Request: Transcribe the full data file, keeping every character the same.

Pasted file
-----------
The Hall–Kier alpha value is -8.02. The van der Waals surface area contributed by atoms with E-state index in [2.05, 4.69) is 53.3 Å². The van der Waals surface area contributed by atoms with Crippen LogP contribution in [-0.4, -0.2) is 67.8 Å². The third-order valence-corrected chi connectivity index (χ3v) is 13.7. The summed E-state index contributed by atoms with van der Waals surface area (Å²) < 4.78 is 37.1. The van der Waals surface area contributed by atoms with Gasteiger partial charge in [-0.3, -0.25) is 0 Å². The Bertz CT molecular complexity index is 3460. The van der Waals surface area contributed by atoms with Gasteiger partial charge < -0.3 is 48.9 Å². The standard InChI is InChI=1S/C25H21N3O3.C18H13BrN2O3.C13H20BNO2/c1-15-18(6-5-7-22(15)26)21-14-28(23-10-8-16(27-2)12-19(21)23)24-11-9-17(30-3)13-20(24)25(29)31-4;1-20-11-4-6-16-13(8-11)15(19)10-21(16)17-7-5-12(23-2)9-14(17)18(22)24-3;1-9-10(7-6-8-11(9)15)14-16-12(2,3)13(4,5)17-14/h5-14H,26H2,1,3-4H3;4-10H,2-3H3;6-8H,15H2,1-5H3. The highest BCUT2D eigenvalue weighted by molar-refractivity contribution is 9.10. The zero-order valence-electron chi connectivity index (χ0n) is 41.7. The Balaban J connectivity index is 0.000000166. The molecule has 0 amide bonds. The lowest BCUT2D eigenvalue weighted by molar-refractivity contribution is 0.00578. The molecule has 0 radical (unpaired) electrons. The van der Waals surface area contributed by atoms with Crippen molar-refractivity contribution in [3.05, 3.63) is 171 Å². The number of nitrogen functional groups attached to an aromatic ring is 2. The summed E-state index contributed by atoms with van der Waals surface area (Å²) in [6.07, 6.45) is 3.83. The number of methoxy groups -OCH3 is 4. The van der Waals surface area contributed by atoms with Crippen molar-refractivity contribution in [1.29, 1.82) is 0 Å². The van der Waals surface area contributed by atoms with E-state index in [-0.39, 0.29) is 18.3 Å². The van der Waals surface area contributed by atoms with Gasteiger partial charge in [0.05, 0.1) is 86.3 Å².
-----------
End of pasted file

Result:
The Hall–Kier alpha value is -8.02. The van der Waals surface area contributed by atoms with E-state index in [2.05, 4.69) is 53.3 Å². The van der Waals surface area contributed by atoms with Crippen LogP contribution in [-0.4, -0.2) is 67.8 Å². The third-order valence-corrected chi connectivity index (χ3v) is 13.7. The summed E-state index contributed by atoms with van der Waals surface area (Å²) < 4.78 is 37.1. The van der Waals surface area contributed by atoms with Gasteiger partial charge in [-0.3, -0.25) is 0 Å². The Bertz CT molecular complexity index is 3460. The van der Waals surface area contributed by atoms with Gasteiger partial charge < -0.3 is 48.9 Å². The standard InChI is InChI=1S/C25H21N3O3.C18H13BrN2O3.C13H20BNO2/c1-15-18(6-5-7-22(15)26)21-14-28(23-10-8-16(27-2)12-19(21)23)24-11-9-17(30-3)13-20(24)25(29)31-4;1-20-11-4-6-16-13(8-11)15(19)10-21(16)17-7-5-12(23-2)9-14(17)18(22)24-3;1-9-10(7-6-8-11(9)15)14-16-12(2,3)13(4,5)17-14/h5-14H,26H2,1,3-4H3;4-10H,2-3H3;6-8H,15H2,1-5H3. The highest BCUT2D eigenvalue weighted by molar-refractivity contribution is 9.10. The zero-order valence-electron chi connectivity index (χ0n) is 41.7. The Balaban J connectivity index is 0.000000166. The molecule has 0 amide bonds. The lowest BCUT2D eigenvalue weighted by molar-refractivity contribution is 0.00578. The molecule has 0 radical (unpaired) electrons. The van der Waals surface area contributed by atoms with Crippen molar-refractivity contribution in [3.05, 3.63) is 171 Å². The number of nitrogen functional groups attached to an aromatic ring is 2. The summed E-state index contributed by atoms with van der Waals surface area (Å²) in [6.07, 6.45) is 3.83. The number of methoxy groups -OCH3 is 4. The van der Waals surface area contributed by atoms with Crippen molar-refractivity contribution in [1.29, 1.82) is 0 Å². The van der Waals surface area contributed by atoms with E-state index in [-0.39, 0.29) is 18.3 Å². The van der Waals surface area contributed by atoms with Gasteiger partial charge in [0.05, 0.1) is 86.3 Å².